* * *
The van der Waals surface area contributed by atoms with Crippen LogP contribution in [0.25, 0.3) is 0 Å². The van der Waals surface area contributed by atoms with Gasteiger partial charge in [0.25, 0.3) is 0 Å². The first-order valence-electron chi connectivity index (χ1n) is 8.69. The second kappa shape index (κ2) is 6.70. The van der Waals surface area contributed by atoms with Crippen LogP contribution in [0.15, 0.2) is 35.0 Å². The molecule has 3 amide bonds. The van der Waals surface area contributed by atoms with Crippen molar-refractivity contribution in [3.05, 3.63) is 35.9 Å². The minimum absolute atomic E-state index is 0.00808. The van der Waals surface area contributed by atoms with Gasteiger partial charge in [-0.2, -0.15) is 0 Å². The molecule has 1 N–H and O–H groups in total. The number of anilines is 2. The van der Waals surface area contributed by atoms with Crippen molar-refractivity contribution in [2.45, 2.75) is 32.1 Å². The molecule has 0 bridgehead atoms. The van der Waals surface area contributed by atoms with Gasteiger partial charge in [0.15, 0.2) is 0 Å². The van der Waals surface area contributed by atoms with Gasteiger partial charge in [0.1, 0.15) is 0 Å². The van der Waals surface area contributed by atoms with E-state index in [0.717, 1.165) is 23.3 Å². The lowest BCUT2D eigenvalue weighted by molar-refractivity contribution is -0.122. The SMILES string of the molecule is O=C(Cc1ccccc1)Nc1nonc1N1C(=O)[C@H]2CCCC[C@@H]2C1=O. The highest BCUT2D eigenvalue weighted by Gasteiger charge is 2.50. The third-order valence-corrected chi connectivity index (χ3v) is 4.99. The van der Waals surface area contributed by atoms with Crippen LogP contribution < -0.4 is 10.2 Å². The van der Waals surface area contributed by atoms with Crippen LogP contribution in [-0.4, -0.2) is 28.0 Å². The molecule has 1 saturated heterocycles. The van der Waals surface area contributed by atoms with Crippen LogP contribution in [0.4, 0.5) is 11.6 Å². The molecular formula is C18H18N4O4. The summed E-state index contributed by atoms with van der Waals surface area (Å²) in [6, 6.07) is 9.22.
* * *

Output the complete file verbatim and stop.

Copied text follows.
The van der Waals surface area contributed by atoms with Crippen LogP contribution in [0.25, 0.3) is 0 Å². The van der Waals surface area contributed by atoms with Gasteiger partial charge in [0.25, 0.3) is 0 Å². The first-order valence-electron chi connectivity index (χ1n) is 8.69. The second kappa shape index (κ2) is 6.70. The van der Waals surface area contributed by atoms with Crippen LogP contribution in [0.15, 0.2) is 35.0 Å². The molecule has 3 amide bonds. The van der Waals surface area contributed by atoms with Crippen molar-refractivity contribution in [3.05, 3.63) is 35.9 Å². The minimum absolute atomic E-state index is 0.00808. The van der Waals surface area contributed by atoms with Gasteiger partial charge in [-0.2, -0.15) is 0 Å². The molecule has 1 N–H and O–H groups in total. The number of anilines is 2. The van der Waals surface area contributed by atoms with Crippen molar-refractivity contribution in [2.45, 2.75) is 32.1 Å². The molecule has 0 bridgehead atoms. The van der Waals surface area contributed by atoms with Gasteiger partial charge in [0.15, 0.2) is 0 Å². The van der Waals surface area contributed by atoms with Gasteiger partial charge in [0.1, 0.15) is 0 Å². The van der Waals surface area contributed by atoms with E-state index in [0.717, 1.165) is 23.3 Å². The lowest BCUT2D eigenvalue weighted by molar-refractivity contribution is -0.122. The SMILES string of the molecule is O=C(Cc1ccccc1)Nc1nonc1N1C(=O)[C@H]2CCCC[C@@H]2C1=O. The highest BCUT2D eigenvalue weighted by Gasteiger charge is 2.50. The third-order valence-corrected chi connectivity index (χ3v) is 4.99. The van der Waals surface area contributed by atoms with Crippen LogP contribution < -0.4 is 10.2 Å². The van der Waals surface area contributed by atoms with Crippen LogP contribution in [-0.4, -0.2) is 28.0 Å². The molecule has 1 saturated heterocycles. The van der Waals surface area contributed by atoms with Crippen LogP contribution in [0.4, 0.5) is 11.6 Å². The molecular formula is C18H18N4O4. The summed E-state index contributed by atoms with van der Waals surface area (Å²) in [6, 6.07) is 9.22.